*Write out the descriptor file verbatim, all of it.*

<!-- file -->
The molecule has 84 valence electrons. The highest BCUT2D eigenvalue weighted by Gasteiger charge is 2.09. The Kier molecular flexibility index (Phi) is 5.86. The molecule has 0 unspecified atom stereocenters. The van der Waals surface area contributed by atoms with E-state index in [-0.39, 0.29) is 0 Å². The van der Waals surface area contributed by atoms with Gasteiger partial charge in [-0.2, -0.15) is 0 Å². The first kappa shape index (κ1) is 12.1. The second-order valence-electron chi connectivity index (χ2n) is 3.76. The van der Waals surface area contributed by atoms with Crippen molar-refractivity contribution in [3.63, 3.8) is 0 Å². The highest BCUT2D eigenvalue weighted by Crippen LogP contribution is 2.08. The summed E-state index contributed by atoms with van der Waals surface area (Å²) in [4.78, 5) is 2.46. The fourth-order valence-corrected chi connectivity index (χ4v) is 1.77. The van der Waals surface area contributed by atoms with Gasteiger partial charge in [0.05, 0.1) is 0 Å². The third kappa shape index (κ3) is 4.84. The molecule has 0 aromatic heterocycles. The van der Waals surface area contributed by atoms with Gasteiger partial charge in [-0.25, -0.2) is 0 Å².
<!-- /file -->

The molecule has 84 valence electrons. The highest BCUT2D eigenvalue weighted by Gasteiger charge is 2.09. The Kier molecular flexibility index (Phi) is 5.86. The molecule has 0 unspecified atom stereocenters. The van der Waals surface area contributed by atoms with E-state index in [-0.39, 0.29) is 0 Å². The van der Waals surface area contributed by atoms with Gasteiger partial charge in [-0.2, -0.15) is 0 Å². The first kappa shape index (κ1) is 12.1. The second-order valence-electron chi connectivity index (χ2n) is 3.76. The van der Waals surface area contributed by atoms with Crippen molar-refractivity contribution in [3.63, 3.8) is 0 Å². The highest BCUT2D eigenvalue weighted by Crippen LogP contribution is 2.08. The summed E-state index contributed by atoms with van der Waals surface area (Å²) in [4.78, 5) is 2.46. The fourth-order valence-corrected chi connectivity index (χ4v) is 1.77. The van der Waals surface area contributed by atoms with Gasteiger partial charge in [0.05, 0.1) is 0 Å². The third kappa shape index (κ3) is 4.84. The molecule has 0 aromatic heterocycles. The van der Waals surface area contributed by atoms with Gasteiger partial charge in [-0.25, -0.2) is 0 Å².